Aloeswood is the resinous wood from the Aquilaria tree, an evergreen tree native to northern India, Laos, Cambodia, Malaysia, Indonesia, and Vietnam. It's scientific name is Aquilara Malaccensis Lam. or Aquilaria agallocha and is a very popular ingredient in Japanese incense and is often used in traditional Chinese, Unanai, Ayurvedic, and Tibetan medicine.
The Aquilaria tree grows up to 40 meters high and 60 centimeters in diameter and bears sweetly-scented, snow-white flowers. The trees frequently become infected with a parasite fungus or mold, Phialophora parasitica, and begin to produce an aromatic resin in response to this attack. It is this precious resinous wood that is treasured around the world. Today the resin is commonly called Jinko, Aloeswood, Agarwood, and Oud.
The resin of a tree from a natural fungal attack and immune response is commonly known as agar #1. An inferior resin is created by the deliberate wounding of an Aquilaria tree, leaving it more susceptible to a fungal attack by using a forced method. This is commonly called agar #2.
The fungus and decomposition process continue to generate a very rich and dark resin within the heartwood. The resin created as a natural immune response makes the most sacred oil on the planet. The wood is extremely rare and often very difficult to obtain, as well as being quite expensive. The best quality is Kyara, which comes in four types: Green, Iron, Purple, and Black.
There are many stories about aloeswood being buried under the ground for hundreds of years. This legend comes from an ancient Chinese book on incense, but today most aloeswood comes from infected trees that, although in the process of decaying and dying, are still standing. However, sometimes the roots become infected with the fungus and these can be found underground.
It is believed, the famous piece of aloeswood called Ranjatai was presented by Komyo Emperor for Todaiji Temple in Nara, Japan, in the year 756 A.D. Ranjatai was kept in the Shosoin warehouse of Todaiji Temple. Today, Ranjatai belongs to the Royal family of Japan. Every autumn, many treasures of Shosoin are exhibited in National Museum in Nara, titled Shosoin Ten (Exhibition). Because there are many treasures in Shosoin, every year, they change the object of exhibition. Ranjatai can be seen there every 10 or 15 years. Ranjatai has been now been identified as coming from Laos or Vietnam by Japan's leading expert on Aloeswood, Dr. Yoneda from Osaka University.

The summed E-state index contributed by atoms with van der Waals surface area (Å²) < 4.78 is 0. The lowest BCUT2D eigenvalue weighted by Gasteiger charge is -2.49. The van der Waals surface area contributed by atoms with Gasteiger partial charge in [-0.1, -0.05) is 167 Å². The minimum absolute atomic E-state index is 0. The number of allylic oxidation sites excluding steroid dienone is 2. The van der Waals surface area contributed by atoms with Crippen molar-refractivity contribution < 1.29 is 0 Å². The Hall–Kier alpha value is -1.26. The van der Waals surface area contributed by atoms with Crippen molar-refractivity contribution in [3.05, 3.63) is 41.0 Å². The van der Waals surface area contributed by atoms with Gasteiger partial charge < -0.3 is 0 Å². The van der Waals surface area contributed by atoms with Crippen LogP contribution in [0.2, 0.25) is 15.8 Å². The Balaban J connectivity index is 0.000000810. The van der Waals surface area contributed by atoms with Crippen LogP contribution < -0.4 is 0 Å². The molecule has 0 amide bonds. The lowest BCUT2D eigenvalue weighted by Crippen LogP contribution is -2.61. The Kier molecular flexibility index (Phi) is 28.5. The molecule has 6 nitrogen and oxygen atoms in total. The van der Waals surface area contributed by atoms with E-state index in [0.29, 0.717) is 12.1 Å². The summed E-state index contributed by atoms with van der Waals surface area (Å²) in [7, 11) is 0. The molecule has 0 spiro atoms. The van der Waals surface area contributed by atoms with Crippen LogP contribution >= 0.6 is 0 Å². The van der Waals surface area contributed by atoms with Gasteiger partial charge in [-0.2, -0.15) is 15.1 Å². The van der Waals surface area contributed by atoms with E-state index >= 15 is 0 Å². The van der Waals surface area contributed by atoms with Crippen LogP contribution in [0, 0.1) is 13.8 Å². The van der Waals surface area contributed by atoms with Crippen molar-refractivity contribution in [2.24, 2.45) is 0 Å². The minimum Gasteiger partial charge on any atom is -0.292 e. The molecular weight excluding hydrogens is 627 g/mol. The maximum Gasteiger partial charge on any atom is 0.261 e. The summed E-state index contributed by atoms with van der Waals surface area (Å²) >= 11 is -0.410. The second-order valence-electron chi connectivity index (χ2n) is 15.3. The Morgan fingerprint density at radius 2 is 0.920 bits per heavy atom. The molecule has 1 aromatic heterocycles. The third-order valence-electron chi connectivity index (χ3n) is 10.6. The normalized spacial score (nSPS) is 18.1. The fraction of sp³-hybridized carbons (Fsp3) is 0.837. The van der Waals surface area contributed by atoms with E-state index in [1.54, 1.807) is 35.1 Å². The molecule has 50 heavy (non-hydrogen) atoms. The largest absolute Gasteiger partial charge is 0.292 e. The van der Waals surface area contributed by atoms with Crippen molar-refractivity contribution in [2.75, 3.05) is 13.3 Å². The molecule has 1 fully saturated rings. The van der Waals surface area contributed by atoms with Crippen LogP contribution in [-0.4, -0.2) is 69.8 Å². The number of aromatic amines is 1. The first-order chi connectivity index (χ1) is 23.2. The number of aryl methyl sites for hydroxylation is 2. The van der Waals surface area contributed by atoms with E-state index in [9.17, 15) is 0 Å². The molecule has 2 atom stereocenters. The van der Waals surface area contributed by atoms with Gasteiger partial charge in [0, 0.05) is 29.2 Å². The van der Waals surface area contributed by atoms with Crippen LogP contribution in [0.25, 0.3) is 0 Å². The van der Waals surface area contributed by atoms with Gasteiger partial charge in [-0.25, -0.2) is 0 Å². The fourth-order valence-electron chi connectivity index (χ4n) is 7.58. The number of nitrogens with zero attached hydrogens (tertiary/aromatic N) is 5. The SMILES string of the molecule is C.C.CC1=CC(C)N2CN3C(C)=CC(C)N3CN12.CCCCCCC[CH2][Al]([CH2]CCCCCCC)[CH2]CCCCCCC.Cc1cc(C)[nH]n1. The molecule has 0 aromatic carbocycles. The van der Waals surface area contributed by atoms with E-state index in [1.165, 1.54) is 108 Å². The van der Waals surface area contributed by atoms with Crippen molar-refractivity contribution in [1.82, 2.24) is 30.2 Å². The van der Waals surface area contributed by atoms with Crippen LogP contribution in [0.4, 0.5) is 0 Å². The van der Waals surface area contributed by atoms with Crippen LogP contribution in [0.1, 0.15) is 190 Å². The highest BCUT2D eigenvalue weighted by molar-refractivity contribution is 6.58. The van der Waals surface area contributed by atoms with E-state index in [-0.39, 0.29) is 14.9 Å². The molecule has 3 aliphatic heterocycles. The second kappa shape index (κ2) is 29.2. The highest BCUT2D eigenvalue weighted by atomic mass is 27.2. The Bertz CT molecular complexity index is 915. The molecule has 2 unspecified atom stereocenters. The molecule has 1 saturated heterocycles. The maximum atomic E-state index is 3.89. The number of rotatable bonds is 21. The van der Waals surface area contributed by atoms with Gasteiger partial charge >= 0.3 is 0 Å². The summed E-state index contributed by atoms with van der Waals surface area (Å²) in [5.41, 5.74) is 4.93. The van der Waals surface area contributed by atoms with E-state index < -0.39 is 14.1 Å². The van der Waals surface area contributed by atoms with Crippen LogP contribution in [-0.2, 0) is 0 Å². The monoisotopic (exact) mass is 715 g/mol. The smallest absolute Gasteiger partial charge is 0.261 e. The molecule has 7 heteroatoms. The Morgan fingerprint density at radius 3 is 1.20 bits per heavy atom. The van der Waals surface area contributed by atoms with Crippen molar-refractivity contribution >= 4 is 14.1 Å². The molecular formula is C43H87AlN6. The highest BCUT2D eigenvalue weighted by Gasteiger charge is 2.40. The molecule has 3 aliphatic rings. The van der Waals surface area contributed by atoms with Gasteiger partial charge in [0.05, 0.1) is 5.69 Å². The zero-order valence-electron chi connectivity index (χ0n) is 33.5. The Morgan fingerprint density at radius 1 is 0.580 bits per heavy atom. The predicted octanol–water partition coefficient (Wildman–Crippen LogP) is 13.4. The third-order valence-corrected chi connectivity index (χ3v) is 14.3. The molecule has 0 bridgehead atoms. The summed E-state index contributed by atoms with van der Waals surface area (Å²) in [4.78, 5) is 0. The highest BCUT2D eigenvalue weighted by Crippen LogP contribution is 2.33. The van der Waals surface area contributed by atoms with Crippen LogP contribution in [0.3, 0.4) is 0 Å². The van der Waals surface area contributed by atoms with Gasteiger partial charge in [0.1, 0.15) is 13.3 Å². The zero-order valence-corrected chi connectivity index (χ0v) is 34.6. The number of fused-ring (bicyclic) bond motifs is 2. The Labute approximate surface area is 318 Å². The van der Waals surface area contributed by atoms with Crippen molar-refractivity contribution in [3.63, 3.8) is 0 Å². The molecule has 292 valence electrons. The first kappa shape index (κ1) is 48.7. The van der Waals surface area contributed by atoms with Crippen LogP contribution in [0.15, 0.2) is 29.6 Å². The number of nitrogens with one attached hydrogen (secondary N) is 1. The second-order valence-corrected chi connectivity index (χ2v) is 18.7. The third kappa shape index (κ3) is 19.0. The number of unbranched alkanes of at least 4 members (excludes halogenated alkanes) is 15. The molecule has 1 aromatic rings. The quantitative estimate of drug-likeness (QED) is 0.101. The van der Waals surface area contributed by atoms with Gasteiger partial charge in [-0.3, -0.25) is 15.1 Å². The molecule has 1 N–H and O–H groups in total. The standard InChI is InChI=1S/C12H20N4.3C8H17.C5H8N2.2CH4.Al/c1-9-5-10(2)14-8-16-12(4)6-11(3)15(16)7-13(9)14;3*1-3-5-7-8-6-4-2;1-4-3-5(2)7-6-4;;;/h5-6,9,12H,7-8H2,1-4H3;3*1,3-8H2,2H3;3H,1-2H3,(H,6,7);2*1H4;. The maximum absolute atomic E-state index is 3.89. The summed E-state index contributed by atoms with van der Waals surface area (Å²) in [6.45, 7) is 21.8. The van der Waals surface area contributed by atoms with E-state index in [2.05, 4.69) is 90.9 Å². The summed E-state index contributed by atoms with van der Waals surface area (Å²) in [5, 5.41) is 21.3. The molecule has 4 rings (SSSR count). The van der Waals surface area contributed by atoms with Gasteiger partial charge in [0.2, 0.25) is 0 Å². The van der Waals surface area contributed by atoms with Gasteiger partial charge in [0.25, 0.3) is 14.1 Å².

*Written by David Oller of Esoterics, LLC. Edited by Scents of Earth™.
Classifications of Aloeswood
Traditional Japanese Classification - Rikkoku or the six kinds of Aloeswood (lit. Six countries): Kyara, Manaban, Rakoku, Manaka, Sumotara, and Sasora
Kyara - This is the most famous and well known of all Aloes wood some believe to come from either Vietnam or Cambodia. Kyara is a particular odor described as "A gentle and dignified smell with a touch of bitterness. The fragrance is like an aristocrat in its elegance and gracefulness." Kiyoko Morita notes in her published work "The Book of Incense", that opinions differ from incense masters on what is Kyara.
Rakoku - A sharp and pungent smell similar to sandalwood. Its smell is generally bitter, and reminds one of a warrior.
Manaka - Light and enticing, changing like the mood of a woman with bitter feelings. The fragrance is good quality if it disappears quickly. None of the five qualities are easily detectable.**
Manaban -Mostly sweet, the presence of sticky oil on a mica plate is often present after smoldering Manaban. The smell is coarse and unrefined.
Sumotara - Sour at the beginning and end. Sometimes mistaken for Kyara, but with something distasteful and ill bred about it, like a peasant disguised as a noble.
Sasora - Cool and sour. Good-quality Sasora is mistaken for Kyara, especially at the beginning. It reminds one of a monk. Sometimes very light and disappearing.
**Five associations used to classify aloes wood aromas in ancient Japan.
Sweet -- Resembles the smell of honey or sugar.
Sour -- Resembles the smell of plums or other acidic foods.
Hot -- Resembles the smell of peppers on a fire.
Salty -- Resemble the smell of ocean water when seaweed is dried on a fire.
Bitter -- Resembles the smell of bitter herbal medicine when it is mixed or boiled.